The Texas Medical Association Alliance (TMAA) has elected Martha Vijjeswarapu, a Corpus Christi businesswoman, as its president-elect. TMAA is the community service and advocacy arm of the Texas Medical Association (TMA), comprising physicians and their spouses and partners.
Hepatitis B Infection Can Cause Liver Damage, Cancer
The bottom line: Hepatitis B is a serious liver infection that can be short-term or long-term. Some people can die from it or suffer other serious diseases like cancer, while others experience no symptoms. People can become infected through sexual contact, by sharing needles, or from an infected mother passing it to her baby at birth.
Protect Yourself Against Tetanus: Bacterial Infection Attacks Muscles
The bottom line Tetanus is a serious bacterial infection. Commonly known as “lockjaw,” tetanus causes painful muscle spasms in the jaw, neck, and stomach area, as well as other serious symptoms.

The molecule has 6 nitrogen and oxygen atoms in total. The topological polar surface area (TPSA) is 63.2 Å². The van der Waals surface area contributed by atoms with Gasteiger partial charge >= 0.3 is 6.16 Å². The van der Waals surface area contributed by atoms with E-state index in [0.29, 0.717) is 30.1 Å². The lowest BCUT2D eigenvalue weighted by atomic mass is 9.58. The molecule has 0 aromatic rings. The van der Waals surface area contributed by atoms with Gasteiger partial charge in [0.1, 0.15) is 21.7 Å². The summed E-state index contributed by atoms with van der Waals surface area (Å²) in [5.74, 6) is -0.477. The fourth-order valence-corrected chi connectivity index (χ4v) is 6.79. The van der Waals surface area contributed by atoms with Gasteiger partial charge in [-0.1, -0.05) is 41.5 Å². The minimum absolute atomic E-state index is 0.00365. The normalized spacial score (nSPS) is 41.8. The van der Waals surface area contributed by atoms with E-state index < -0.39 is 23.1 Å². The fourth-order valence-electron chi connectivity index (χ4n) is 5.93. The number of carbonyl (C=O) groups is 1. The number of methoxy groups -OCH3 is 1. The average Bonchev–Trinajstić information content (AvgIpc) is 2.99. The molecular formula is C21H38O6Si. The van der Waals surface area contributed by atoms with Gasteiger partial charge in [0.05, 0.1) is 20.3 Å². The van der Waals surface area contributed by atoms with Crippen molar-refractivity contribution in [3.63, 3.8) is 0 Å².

Mumps: Virus Causes Puffy Cheeks and Sometimes, Serious Complications
The bottom line: Mumps is a viral contagious disease. People know mumps for patients’ swollen cheeks and jaw, but patients also suffer fever, headache, muscle aches, tiredness, and loss of appetite. Outbreaks occur every year in the United States and Texas. The MMR vaccine protects people against this disease.
Goodman Announces Retirement After 22 Years of Leading America’s Largest State Medical Society
Louis J. Goodman, PhD, CAE, the executive vice president and CEO of the Texas Medical Association (TMA) for 22 years, has announced he is retiring. The association has begun a nationwide search for a new leader, and Dr. Goodman will step down when the new CEO is in place.
Rubella Endangers Pregnant Women, Their Developing Babies